Cameron 'willing to make a sacrifice' to stay in Milwaukee

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Impending free agent Mike Cameron said yesterday that he’d like to remain in Milwaukee beyond this season and “would be willing to make a sacrifice to make that happen.”
Cameron is earning $10 million this season and would fetch the Brewers draft-pick compensation as a Type B free agent if he leaves, although they’d have to offer him arbitration first and there’s some risk that he could accept. Of course, that would hardly be a horrible thing.
He turns 37 years old in a few months and not many center fielders remain effective defenders at that age, but the Brewers don’t have an obvious in-house replacement ready and he’s shown no signs of decline. Cameron has an OPS above .800 for the fourth time in five seasons and remains an excellent defensive center fielder, rating 8.6 runs above average according to Ultimate Zone Rating.
Fan Graphs shows Cameron as being 38.7 runs above replacement level this year, which is good for 15th in the NL and makes him a bargain at $10 million. And while being 37 puts him at high risk to decline suddenly, Cameron has aged far better than most players and was 40.3 runs above replacement level in 2008. If he’s truly willing to give the Brewers a discount to remain in Milwaukee, they could jump at the chance.

Theo Epstein on sportswriters: “The life of a sportswriter is pretty lonely. You kind of work by yourself, sit there by yourself…”

CHICAGO, ILLINOIS - OCTOBER 07:  Chicago Cubs general manager Theo Epstein stands on the field during batting practice before the game between the Chicago Cubs and the San Francisco Giants at Wrigley Field on October 7, 2016 in Chicago, Illinois. (Photo by Jonathan Daniel/Getty Images)
Jonathan Daniel/Getty Images

Rick Morissey of the Chicago Sun-Times published an article on Sunday giving a bit of insight into Cubs president of baseball operations Theo Epstein. When Epsten was younger, he dabbled in sportswriting, but quickly realized the trade wasn’t for him.

As Morissey details, when Epstein was 19 years old writing for Yale’s student newspaper, he wrote an article suggesting the school’s football coach should be fired during what would become a 3-7 season. Epstein was told during the meeting that one writer would defend the coach and one would call for his job. “It was a lesson in the way that the world of journalism sometimes works. It was an eye-opener for me. I regret it, and I’ve happily moved on.”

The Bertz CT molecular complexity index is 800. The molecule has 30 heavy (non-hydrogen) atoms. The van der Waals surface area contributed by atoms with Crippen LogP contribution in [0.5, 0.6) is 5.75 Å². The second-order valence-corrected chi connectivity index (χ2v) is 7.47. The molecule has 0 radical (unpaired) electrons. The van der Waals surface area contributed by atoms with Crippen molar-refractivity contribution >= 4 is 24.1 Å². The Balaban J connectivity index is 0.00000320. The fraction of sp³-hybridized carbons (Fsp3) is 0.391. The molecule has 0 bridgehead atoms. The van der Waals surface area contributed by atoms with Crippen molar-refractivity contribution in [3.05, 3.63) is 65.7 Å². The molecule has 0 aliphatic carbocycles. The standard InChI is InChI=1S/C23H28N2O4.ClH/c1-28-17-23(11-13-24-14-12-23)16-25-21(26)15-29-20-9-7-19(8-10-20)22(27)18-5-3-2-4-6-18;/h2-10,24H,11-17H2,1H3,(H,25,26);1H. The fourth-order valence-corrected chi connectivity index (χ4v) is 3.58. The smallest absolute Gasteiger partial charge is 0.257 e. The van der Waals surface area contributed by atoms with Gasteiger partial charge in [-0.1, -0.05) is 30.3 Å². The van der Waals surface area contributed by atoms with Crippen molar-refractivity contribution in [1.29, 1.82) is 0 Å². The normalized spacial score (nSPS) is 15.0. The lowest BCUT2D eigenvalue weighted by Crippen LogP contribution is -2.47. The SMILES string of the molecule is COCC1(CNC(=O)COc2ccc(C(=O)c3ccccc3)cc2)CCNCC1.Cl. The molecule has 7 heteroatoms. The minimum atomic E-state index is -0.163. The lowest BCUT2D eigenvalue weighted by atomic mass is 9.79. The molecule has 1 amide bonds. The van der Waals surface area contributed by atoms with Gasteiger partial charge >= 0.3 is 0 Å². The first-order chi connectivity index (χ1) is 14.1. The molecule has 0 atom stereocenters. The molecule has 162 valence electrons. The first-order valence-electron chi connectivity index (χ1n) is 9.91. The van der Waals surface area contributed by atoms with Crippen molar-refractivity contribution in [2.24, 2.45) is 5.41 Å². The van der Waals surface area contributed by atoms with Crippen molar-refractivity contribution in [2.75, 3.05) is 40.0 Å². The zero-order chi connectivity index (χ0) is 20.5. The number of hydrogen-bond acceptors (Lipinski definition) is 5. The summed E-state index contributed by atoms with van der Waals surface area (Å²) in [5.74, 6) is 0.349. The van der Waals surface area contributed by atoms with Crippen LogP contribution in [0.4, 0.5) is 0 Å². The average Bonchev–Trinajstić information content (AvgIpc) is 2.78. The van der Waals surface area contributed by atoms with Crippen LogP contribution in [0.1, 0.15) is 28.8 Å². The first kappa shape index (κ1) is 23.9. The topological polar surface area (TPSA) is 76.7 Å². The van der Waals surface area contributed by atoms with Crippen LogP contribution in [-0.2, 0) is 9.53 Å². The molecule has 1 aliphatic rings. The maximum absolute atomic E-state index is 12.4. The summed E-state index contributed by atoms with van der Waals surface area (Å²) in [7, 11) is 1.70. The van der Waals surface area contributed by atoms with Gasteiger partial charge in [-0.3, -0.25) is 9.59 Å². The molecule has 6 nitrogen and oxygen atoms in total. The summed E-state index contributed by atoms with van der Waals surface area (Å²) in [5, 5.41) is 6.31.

Epstein continued, “I realized I didn’t want to be a sportswriter when I was interning with the Orioles back in ’92, ’93, ’94. I did do a lot of media-relations stuff, and I saw that the life of a sportswriter is pretty lonely. You kind of work by yourself, sit there by yourself in the press box, go back to the hotel bar. Not to generalize.” He added, “But I really respect writing and respect sportswriters.”

He’s not wrong, and he seems to have found his calling as a front office executive. His Cubs are back in the World Series for the first time since 1945.

Jason Kipnis injured his ankle celebrating the pennant with Francisco Lindor

TORONTO, ON - OCTOBER 17:  Jose Ramirez #11, Francisco Lindor #12, Jason Kipnis #22 and Mike Napoli #26 of the Cleveland Indians celebrate after defeating the Toronto Blue Jays with a score of 4 to 2 in game three of the American League Championship Series at Rogers Centre on October 17, 2016 in Toronto, Canada.  (Photo by Vaughn Ridley/Getty Images)
Vaughn Ridley/Getty Images

Indians second baseman Jason Kipnis tweeted on Sunday, “Got a little too close to [Francisco Lindor] during the celebration!! Freak accident but should be good to go by Tuesday! #cantkeepmeoutofthisgame!”

Per’s Jordan Bastian, manager Terry Francona said Kipnis is dealing with a low ankle sprain, but he’s expected to be ready to go when the World Series begins on Tuesday. Kipnis went through fielding drills on Sunday.

Kipnis is hitting .167/.219/.367 with a pair of homers and four RBI in eight games this postseason.